Support for VBS and for management features that simplify configuration of Windows Defender Device Guard.

Important  The following tables list additional qualifications for improved security. You can use Windows Defender Device Guard with hardware, firmware, and software that support baseline protections, even if they do not support protections for improved security. However, we strongly recommend meeting these additional qualifications to significantly strengthen the level of security that Windows Defender Device Guard can provide.

Additional qualifications for improved security

The following tables describe additional hardware and firmware qualifications, and the improved security that is available when these qualifications are met.

Additional security qualifications starting with Windows 10, version 1507, and Windows Server 2016, Technical Preview 4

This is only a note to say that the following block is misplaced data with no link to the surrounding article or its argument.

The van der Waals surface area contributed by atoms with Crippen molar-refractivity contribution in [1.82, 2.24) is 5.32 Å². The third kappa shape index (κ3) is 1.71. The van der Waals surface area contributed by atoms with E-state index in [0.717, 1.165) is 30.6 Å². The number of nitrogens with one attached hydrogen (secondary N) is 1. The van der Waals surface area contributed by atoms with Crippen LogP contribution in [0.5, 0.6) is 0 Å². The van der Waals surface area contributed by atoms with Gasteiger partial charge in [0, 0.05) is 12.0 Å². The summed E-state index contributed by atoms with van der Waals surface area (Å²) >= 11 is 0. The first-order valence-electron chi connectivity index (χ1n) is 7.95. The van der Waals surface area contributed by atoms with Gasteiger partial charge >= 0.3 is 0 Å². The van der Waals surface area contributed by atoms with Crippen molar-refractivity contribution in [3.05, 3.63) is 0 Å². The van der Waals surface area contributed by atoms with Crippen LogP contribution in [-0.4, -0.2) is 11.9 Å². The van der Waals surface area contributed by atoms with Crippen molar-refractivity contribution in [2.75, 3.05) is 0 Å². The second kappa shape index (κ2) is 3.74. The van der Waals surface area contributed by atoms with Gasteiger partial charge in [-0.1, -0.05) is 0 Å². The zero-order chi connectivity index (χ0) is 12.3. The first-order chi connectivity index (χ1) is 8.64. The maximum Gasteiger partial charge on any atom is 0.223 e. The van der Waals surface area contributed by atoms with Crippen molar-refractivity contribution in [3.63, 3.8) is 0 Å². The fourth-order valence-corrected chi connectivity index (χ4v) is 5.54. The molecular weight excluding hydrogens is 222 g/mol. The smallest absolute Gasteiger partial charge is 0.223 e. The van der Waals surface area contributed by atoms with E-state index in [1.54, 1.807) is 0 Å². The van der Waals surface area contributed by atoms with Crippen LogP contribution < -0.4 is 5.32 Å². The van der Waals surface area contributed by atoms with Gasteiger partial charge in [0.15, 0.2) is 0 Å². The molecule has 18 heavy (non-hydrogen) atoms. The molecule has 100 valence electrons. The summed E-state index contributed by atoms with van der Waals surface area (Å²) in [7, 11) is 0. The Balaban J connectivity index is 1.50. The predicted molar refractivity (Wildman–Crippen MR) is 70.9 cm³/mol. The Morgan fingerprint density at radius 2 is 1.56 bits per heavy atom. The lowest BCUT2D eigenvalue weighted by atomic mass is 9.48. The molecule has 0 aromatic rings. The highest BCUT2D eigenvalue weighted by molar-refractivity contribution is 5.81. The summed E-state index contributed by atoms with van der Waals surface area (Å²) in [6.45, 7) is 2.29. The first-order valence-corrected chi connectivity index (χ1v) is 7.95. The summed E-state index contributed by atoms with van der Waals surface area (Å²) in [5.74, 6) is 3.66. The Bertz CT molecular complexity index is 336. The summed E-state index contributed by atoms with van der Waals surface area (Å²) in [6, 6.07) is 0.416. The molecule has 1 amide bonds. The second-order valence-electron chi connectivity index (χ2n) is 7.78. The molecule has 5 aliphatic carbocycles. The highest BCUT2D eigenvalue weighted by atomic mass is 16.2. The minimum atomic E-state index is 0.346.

Protections for Improved Security Description Security benefits
Firmware: Securing Boot Configuration and Management • BIOS password or stronger authentication must be supported.
• In the BIOS configuration, BIOS authentication must be set.
• There must be support for protected BIOS option to configure list of permitted boot devices (for example, “Boot only from internal hard drive”) and boot device order, overriding BOOTORDER modification made by operating system.
• In the BIOS configuration, BIOS options related to security and boot options (list of permitted boot devices, boot order) must be secured to prevent other operating systems from starting and to prevent changes to the BIOS settings.
• BIOS password or stronger authentication helps ensure that only authenticated Platform BIOS administrators can change BIOS settings. This helps protect against a physically present user with BIOS access.
• Boot order when locked provides protection against the computer being booted into WinRE or another operating system on bootable media.